‘French Connections: From Discothèque To Discovery’ is the uninspired title of the work in question (right), written by Martin James. Published in 2003, it’s a history of French electronic music. We’ve just started reading it and no doubt we’ll be dipping into it on these pages during the coming months, if not years.
Two wonderful facts from James’ book: (1) The Village People were assembled by two Frenchmen, Henri Belolo and Jacques Morali, and the group’s original Indian chief was another Frenchie, Felipe Rose. (2) ‘D.I.S.C.O.’ by Ottowan (you know the song) was written by the father of Thomas Bangalter from Daft Punk. No wonder he never shows his face in public.
However, we have a major gripe: after just one chapter we lost count of the factual inaccuracies, bad style and spelling mistakes that shake the book’s credibility. From the very first paragraph: “Even enfant terrible of the film world Quentin Tarantino grabbed his 15 seconds of disco delight with the 1998 movie Boogie Nights.” Lazy, bloated writing; no internal punctuation; misused metaphors – and Boogie Nights was made by Paul Thomas Anderson, not Tarantino.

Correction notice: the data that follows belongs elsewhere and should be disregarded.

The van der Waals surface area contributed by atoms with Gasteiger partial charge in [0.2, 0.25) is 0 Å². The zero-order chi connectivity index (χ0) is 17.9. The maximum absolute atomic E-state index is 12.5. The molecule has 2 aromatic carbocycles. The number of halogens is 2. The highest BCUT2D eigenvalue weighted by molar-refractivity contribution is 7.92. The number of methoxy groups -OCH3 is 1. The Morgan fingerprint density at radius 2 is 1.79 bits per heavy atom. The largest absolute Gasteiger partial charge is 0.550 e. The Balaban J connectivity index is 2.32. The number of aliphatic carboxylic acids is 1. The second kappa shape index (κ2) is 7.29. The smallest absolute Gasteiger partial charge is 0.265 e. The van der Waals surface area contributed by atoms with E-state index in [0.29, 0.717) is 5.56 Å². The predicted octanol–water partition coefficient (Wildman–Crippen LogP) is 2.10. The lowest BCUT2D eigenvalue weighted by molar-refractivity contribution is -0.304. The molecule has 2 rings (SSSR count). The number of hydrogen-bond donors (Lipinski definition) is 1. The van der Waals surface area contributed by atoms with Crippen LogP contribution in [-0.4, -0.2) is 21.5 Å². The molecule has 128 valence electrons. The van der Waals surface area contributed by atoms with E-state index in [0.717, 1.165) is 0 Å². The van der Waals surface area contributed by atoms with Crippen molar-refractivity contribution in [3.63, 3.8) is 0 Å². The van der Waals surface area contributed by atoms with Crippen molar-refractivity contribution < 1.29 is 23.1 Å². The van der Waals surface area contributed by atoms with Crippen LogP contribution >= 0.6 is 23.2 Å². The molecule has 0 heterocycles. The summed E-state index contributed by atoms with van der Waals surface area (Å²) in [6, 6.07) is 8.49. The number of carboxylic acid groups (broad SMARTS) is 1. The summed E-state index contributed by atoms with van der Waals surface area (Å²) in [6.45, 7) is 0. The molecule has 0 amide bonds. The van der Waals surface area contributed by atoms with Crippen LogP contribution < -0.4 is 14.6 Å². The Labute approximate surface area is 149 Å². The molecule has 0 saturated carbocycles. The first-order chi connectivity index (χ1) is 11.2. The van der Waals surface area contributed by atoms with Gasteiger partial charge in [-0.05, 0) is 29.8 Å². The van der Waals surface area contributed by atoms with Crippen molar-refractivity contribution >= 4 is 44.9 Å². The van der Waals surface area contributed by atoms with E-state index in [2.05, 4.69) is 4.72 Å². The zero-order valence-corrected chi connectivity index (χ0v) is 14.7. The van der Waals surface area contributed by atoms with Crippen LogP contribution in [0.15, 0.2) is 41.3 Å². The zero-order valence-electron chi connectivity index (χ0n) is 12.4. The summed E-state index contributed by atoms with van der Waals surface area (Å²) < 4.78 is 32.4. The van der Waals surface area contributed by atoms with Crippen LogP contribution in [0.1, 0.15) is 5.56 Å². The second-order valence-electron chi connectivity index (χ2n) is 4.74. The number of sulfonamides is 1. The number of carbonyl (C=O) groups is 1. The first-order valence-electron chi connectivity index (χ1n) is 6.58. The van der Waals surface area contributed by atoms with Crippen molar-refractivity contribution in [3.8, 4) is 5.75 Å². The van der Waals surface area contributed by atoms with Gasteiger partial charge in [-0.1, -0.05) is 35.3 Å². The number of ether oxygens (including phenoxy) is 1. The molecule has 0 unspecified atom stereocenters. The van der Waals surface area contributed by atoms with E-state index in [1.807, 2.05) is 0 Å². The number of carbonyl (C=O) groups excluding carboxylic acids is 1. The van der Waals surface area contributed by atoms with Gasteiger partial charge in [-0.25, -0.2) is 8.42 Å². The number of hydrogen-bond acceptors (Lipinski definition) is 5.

Furthermore, we learn that Britain’s first disco opened “in 1862” – truly ahead of its time, as Thomas Edison only invented the phonograph 15 years later. And a few pages later, in a book purporting to be a history of modern French music, the name of France’s biggest rock star is misspelled as ‘Jonny Halliday’. It’d be a brave writer who’d submit shoddy copy like that to the CLUAS gaffer.
Still, we’re sufficiently intrigued by James’ opening pitch; France invented disco. The word ‘discothèque’ is French, and the first discos – the first nightspots for dancing to recorded music and not a live act – opened in Paris as underground music clubs during the Nazi occupation. The modern disco, with its garish décor, restricted access and air of exotica, also originated in Paris with clubs like Whiskey-A-Go-Go and Chez Regine. (The latter, near the Champs-Elysées, is still open.)
As for claiming the disco sound for France, this book is not so convincing. It’s hard to pinpoint one record where Motown pop, funk basslines and Philly soul strings came together for the first time, although Van McCoy’s ‘Do The Hustle’ is generally credited with popularising what we now know as disco.
A night on the tiles: CerroneBut a Frenchman can claim to have invented disco’s distinctive four-on-the-floor beat. His name is Jean-Marc Cerrone, a Parisian drummer known just by his surname. On his 1976 album ‘Love In C Minor’, Cerrone (left) put his bass drum right to the front of the mix, kicking out a simple four/four beat. Et voilà: the classic disco rhythm track that anyone can dance to.